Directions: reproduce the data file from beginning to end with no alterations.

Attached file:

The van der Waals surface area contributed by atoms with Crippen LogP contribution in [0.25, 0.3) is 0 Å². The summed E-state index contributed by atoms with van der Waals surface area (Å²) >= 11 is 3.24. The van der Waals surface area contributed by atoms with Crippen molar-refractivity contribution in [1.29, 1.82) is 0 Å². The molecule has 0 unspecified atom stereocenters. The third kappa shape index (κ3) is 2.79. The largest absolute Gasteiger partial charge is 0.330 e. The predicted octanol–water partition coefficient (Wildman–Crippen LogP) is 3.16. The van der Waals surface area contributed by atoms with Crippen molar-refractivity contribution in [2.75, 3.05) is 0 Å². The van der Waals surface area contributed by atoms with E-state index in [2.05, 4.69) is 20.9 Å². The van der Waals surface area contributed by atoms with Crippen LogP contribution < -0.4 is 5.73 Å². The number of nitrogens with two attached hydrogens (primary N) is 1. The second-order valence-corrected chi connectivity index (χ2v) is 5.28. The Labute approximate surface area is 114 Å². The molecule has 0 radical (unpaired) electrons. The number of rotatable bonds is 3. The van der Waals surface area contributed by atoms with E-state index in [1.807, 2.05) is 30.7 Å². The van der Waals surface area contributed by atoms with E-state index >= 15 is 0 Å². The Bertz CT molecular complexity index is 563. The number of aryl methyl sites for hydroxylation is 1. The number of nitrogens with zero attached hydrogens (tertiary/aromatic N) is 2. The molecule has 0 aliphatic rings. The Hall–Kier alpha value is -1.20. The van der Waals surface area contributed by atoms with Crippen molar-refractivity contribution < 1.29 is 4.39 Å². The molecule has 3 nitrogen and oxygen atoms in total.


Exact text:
The van der Waals surface area contributed by atoms with Crippen LogP contribution in [0.25, 0.3) is 0 Å². The summed E-state index contributed by atoms with van der Waals surface area (Å²) >= 11 is 3.24. The van der Waals surface area contributed by atoms with Crippen molar-refractivity contribution in [1.29, 1.82) is 0 Å². The molecule has 0 unspecified atom stereocenters. The third kappa shape index (κ3) is 2.79. The largest absolute Gasteiger partial charge is 0.330 e. The predicted octanol–water partition coefficient (Wildman–Crippen LogP) is 3.16. The van der Waals surface area contributed by atoms with Crippen molar-refractivity contribution in [2.75, 3.05) is 0 Å². The van der Waals surface area contributed by atoms with E-state index in [2.05, 4.69) is 20.9 Å². The van der Waals surface area contributed by atoms with Crippen LogP contribution < -0.4 is 5.73 Å². The number of nitrogens with two attached hydrogens (primary N) is 1. The second-order valence-corrected chi connectivity index (χ2v) is 5.28. The Labute approximate surface area is 114 Å². The molecule has 0 radical (unpaired) electrons. The number of rotatable bonds is 3. The van der Waals surface area contributed by atoms with E-state index in [1.807, 2.05) is 30.7 Å². The van der Waals surface area contributed by atoms with E-state index >= 15 is 0 Å². The Bertz CT molecular complexity index is 563. The number of aryl methyl sites for hydroxylation is 1. The number of nitrogens with zero attached hydrogens (tertiary/aromatic N) is 2. The molecule has 0 aliphatic rings. The Hall–Kier alpha value is -1.20. The van der Waals surface area contributed by atoms with Crippen molar-refractivity contribution < 1.29 is 4.39 Å². The molecule has 3 nitrogen and oxygen atoms in total.